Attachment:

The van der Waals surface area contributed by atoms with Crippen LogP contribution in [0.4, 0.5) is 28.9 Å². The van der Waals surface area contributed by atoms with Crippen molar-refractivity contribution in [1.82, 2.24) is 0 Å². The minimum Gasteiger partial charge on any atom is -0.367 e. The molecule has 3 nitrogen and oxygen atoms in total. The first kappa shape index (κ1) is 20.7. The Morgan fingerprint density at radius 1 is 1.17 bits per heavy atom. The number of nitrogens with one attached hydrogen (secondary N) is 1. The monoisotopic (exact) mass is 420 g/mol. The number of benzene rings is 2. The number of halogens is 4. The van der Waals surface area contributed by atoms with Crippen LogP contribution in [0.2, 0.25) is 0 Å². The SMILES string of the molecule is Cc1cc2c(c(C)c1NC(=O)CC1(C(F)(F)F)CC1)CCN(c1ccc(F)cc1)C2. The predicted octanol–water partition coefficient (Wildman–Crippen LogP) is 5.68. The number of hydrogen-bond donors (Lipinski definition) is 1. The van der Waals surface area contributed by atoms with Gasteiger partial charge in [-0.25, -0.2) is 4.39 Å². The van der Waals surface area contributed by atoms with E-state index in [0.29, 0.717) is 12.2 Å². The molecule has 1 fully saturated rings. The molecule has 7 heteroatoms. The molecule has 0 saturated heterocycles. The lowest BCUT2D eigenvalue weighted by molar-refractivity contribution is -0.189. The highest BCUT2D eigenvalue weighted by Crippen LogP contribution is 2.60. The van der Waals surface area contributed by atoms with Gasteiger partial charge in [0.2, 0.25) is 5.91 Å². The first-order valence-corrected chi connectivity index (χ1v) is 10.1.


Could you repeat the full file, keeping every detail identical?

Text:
The van der Waals surface area contributed by atoms with Crippen LogP contribution in [0.4, 0.5) is 28.9 Å². The van der Waals surface area contributed by atoms with Crippen molar-refractivity contribution in [1.82, 2.24) is 0 Å². The minimum Gasteiger partial charge on any atom is -0.367 e. The molecule has 3 nitrogen and oxygen atoms in total. The first kappa shape index (κ1) is 20.7. The Morgan fingerprint density at radius 1 is 1.17 bits per heavy atom. The number of nitrogens with one attached hydrogen (secondary N) is 1. The monoisotopic (exact) mass is 420 g/mol. The number of benzene rings is 2. The number of halogens is 4. The van der Waals surface area contributed by atoms with Crippen LogP contribution in [0.2, 0.25) is 0 Å². The SMILES string of the molecule is Cc1cc2c(c(C)c1NC(=O)CC1(C(F)(F)F)CC1)CCN(c1ccc(F)cc1)C2. The predicted octanol–water partition coefficient (Wildman–Crippen LogP) is 5.68. The number of hydrogen-bond donors (Lipinski definition) is 1. The van der Waals surface area contributed by atoms with Gasteiger partial charge in [-0.25, -0.2) is 4.39 Å². The van der Waals surface area contributed by atoms with E-state index in [0.29, 0.717) is 12.2 Å². The molecule has 1 fully saturated rings. The molecule has 7 heteroatoms. The molecule has 0 saturated heterocycles. The lowest BCUT2D eigenvalue weighted by molar-refractivity contribution is -0.189. The highest BCUT2D eigenvalue weighted by Crippen LogP contribution is 2.60. The van der Waals surface area contributed by atoms with Gasteiger partial charge in [0.2, 0.25) is 5.91 Å². The first-order valence-corrected chi connectivity index (χ1v) is 10.1.